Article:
Taking what some observers see as another step into the much-predicted “post-PC world,” Gateway (NYSE: GTW) and America Online (NYSE: AOL) announced plans Tuesday for a new “Internet appliance” that uses neither an Intel microprocessor nor Microsoft software.
The new device bypasses the two industry giants and will use a processor from Transmeta Corp., a long-time Microsoft nemesis that specializes in low-power, inexpensive chips. It will also use a version of the open-source Linux operating system and is expected to cost around $500 (US$) when it officially goes on sale later this year.
The appliance is designed to sit on a kitchen counter or desk and could eventually be carried around the home as a wireless device with a constant connection to the Internet.
Gateway, the second-largest direct computer seller in the U.S., said it picked the Transmeta “Crusoe” chip because of its longer battery life, smaller size and lower operating temperatures.
Gateway and AOL — both investors in Transmeta — called the selection a break from the “Wintel duopoly,” a reference to Intel’s dominant position in the microprocessor industry and Microsoft’s Windows operating system, used on the vast majority of the world’s personal computers.
Many analysts believe the personal computer will soon be replaced by smaller and cheaper devices that can provide instant and constant access to the Internet, such as mobile phones and personal digital assistants.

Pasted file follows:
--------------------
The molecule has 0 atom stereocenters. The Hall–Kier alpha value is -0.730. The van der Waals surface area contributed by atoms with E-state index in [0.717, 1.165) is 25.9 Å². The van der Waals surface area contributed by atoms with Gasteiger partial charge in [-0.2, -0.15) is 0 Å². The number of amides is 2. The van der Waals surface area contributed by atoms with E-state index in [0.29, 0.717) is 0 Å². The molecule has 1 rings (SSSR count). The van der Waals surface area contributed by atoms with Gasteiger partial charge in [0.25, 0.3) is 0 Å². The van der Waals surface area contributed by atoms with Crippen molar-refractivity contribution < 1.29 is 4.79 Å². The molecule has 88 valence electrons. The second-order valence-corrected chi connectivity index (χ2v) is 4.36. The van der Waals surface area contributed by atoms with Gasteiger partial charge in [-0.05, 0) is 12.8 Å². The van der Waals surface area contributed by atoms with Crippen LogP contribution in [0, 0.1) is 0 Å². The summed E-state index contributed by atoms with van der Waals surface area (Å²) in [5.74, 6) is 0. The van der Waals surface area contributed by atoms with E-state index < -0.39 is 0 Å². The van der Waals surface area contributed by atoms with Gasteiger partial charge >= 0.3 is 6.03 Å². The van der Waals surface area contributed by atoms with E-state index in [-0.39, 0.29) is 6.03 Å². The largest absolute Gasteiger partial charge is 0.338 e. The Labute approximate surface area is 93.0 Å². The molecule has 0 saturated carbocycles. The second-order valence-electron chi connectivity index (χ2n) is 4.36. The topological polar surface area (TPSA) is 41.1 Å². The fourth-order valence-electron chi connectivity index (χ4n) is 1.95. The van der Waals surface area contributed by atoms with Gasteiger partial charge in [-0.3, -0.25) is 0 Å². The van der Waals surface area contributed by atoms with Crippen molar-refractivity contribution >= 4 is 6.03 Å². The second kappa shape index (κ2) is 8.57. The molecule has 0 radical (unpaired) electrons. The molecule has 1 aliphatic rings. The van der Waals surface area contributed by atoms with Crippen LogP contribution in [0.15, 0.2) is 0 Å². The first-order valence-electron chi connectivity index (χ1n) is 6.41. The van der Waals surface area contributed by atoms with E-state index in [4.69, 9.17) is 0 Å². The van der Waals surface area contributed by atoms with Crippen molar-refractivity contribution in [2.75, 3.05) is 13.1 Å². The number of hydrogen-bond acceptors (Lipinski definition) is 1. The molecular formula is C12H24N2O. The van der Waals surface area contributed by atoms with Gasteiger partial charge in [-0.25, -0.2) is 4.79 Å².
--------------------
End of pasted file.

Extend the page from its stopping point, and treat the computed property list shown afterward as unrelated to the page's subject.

“The truth is that the phrase ‘Internet appliance’ has become a code word in the industry meaning no Windows,” Transmeta founder David Ditzel told the New York Times.
Bumping Heads with Microsoft
The companies involved in developing the new Internet device have histories of bumping heads with Microsoft and Intel.
Ditzel is a former Sun Microsystems hardware designer, and Transmeta was started with the financial backing of Microsoft co-founder Paul Allen, among others.
Transmeta spent most of its life as a secret design lab, but announced in January that it had come up with a chip that used less power, and was therefore cheaper, than Intel’s processor. Last month, Transmeta said it had raised an additional $88 million from Gateway, Compaq, Samsung, Sony and a group of Taiwanese manufacturers.
The Silicon Valley company made big news early in its inception when it announced the hiring of Linus Torvalds, the inventor of Linux. At a Tuesday press conference, Ditzel said it was Torvalds who modified the Linux program so that it could run without a hard disk, enabling inexpensive appliances to use it.
Key Witness Against Microsoft
A Gateway executive was a key witness in the Microsoft antitrust trial. James Von Holle told the court of pressure he received from the software giant when Gateway installed a competing browser and placed the AOL icon on the desktops of its computers.
Gateway has also said that it would buy more chips from Intel rival Advanced Micro Devices (AMD). The semiconductor industry is only recently recovering from a downward financial spiral and analysts say they expect a boom in 2000 and 2001.
Intel admitted earlier this month it was having trouble meeting demand and said it was infusing its microprocessor production plant in New Mexico with a $2 billion boost to help production.